Written by JAMES GABRIEL MARTIN
There’s often an eerie silence that surrounds abandoned places, as well as a unique energy that speaks to something deep within us, playing on our curious nature.
From former industrial islands to idiosyncratic monuments left forgotten to time, these places continue to intrigue and excite. Here’s seven incredible abandoned places around the world.
Gunkanjima in Nagasaki, Japan
Known as Battleship Island (Gunkanjima in Japanese), thanks to its distinctive shape, Hashima Island is a former deep sea coal-mining settlement off the coast of Nagasaki set up in the late 1800’s.
The 16-acre island was once home to over 5000 workers and their families before being closed for good, and today is full of crumbling facades, overgrown grass and hawks circling overhead.
You may recognise some of it, as it was featured in the 2012 Bond film Skyfall as the headquarters of Raoul Silva. Although it's in a state of compete ruin, tours are available from Nagasaki harbour.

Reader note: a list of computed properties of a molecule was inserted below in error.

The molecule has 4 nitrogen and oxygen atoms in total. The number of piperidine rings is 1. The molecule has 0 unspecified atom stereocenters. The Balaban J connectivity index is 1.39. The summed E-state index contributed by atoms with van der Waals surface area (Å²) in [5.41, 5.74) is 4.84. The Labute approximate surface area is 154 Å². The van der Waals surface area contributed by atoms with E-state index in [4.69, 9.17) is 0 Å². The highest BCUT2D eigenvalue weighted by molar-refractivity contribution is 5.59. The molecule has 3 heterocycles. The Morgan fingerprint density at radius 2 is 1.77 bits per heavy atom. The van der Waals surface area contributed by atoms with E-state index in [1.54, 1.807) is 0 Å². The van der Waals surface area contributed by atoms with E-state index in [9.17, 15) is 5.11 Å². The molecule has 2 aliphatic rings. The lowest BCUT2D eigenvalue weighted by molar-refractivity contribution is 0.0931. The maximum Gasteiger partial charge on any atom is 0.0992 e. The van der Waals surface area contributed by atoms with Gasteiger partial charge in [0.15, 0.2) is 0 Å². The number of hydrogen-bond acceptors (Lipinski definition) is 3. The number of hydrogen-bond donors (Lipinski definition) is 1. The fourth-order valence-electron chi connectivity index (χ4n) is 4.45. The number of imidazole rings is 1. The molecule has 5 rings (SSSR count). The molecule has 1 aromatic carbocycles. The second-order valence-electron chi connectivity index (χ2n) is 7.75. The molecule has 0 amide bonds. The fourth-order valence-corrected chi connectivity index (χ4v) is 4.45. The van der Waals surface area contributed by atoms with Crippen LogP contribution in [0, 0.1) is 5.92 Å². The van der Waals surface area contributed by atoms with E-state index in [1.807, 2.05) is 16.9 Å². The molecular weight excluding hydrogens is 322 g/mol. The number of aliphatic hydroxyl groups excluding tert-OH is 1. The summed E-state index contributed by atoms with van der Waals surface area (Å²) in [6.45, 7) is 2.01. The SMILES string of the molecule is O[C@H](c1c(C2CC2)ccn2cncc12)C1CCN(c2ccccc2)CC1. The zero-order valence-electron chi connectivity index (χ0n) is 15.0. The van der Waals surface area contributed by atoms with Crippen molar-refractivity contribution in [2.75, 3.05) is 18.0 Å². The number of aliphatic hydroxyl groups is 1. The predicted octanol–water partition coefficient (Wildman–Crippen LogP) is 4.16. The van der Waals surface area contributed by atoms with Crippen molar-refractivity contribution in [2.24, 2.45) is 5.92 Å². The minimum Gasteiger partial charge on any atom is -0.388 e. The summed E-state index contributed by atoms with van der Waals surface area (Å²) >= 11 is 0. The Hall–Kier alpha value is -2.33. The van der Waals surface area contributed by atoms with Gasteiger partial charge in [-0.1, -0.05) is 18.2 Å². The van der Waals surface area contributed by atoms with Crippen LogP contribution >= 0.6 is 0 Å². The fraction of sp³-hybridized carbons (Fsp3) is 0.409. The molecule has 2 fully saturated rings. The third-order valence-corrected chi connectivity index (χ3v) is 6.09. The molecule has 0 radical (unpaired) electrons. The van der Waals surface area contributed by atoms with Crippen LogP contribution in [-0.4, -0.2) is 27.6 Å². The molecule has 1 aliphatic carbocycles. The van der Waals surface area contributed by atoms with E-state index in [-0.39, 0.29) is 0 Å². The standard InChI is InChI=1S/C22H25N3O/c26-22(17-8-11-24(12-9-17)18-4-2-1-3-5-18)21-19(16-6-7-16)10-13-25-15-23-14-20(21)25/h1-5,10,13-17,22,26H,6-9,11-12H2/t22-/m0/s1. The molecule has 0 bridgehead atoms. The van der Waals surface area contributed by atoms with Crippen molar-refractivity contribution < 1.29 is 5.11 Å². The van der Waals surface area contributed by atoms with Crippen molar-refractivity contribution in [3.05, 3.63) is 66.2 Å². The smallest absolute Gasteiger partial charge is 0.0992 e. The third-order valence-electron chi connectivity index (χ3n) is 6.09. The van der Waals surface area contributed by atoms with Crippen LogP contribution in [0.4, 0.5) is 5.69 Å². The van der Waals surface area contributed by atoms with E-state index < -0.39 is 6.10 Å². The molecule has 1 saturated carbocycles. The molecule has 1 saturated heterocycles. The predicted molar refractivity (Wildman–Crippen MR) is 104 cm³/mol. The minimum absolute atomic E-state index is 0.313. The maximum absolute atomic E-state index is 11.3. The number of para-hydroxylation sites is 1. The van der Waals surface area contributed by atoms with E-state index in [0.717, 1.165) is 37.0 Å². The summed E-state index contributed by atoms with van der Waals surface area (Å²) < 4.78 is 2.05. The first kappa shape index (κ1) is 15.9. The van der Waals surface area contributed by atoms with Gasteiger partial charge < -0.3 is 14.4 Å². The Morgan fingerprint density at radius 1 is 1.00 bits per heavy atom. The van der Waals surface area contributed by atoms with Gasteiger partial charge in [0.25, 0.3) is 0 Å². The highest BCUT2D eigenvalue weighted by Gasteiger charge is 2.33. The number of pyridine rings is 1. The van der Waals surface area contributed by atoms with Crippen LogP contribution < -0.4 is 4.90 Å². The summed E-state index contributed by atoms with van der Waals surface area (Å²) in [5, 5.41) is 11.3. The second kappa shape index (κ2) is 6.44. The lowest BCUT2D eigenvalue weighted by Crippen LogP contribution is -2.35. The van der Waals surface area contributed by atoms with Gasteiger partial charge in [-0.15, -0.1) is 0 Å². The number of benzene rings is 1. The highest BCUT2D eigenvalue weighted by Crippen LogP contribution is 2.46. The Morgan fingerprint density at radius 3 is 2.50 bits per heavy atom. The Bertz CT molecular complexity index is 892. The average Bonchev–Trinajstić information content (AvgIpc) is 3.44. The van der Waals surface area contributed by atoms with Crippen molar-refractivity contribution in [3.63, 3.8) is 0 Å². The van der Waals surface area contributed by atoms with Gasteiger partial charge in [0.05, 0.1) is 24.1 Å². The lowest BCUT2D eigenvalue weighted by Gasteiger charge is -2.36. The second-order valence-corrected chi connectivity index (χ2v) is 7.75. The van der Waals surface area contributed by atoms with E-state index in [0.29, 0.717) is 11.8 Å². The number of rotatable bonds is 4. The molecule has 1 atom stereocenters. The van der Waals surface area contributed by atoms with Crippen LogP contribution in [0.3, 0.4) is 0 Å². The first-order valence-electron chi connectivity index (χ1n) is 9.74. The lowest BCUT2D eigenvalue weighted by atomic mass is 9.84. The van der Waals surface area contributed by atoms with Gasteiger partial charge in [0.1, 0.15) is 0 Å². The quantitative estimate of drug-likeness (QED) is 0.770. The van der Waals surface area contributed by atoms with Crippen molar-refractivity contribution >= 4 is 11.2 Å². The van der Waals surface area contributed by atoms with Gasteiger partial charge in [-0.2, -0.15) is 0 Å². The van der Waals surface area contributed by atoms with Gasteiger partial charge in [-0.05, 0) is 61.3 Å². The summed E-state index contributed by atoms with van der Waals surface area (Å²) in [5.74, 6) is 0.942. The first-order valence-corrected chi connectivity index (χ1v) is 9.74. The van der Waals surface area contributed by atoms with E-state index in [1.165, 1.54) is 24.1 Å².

Pripyat in northern Ukraine
26 April 1986 is etched into memory as the day the Chernobyl Nuclear Power Plant suffered an accident that resulted in the evacuation of nearly 50,000 people from the area and the town of Pripyat.
Now, the exclusion zone is like a ghost town, with fairground rides, hospitals, and schools lying as they were left. Radiation levels are still higher than normal, but authorised tours are available.
Last year’s hit show 'Chernobyl' proved to be a catalyst in sparking renewed interest in tourists visiting the site to discover the history and background of what happened there.
As is the case with any “dark tourism” (a growing trend in recent years), visitors should be respectful and mindful if they do choose to visit.
The fishing village of Houtouwan in China
Located approximately 40 miles from Shanghai, Houtouwan was once a flourishing fishing village, with local communities building impressive homes on top of a mountain slope overlooking a bay.
The economic boom of the 1980s led to better wages and opportunities further away however, and the village was eventually abandoned by its 3,000 residents.
Today the village is a popular spot for tourists, photographers and day trippers who venture there to see the lush greenery and vegetation that has completely taken over the area.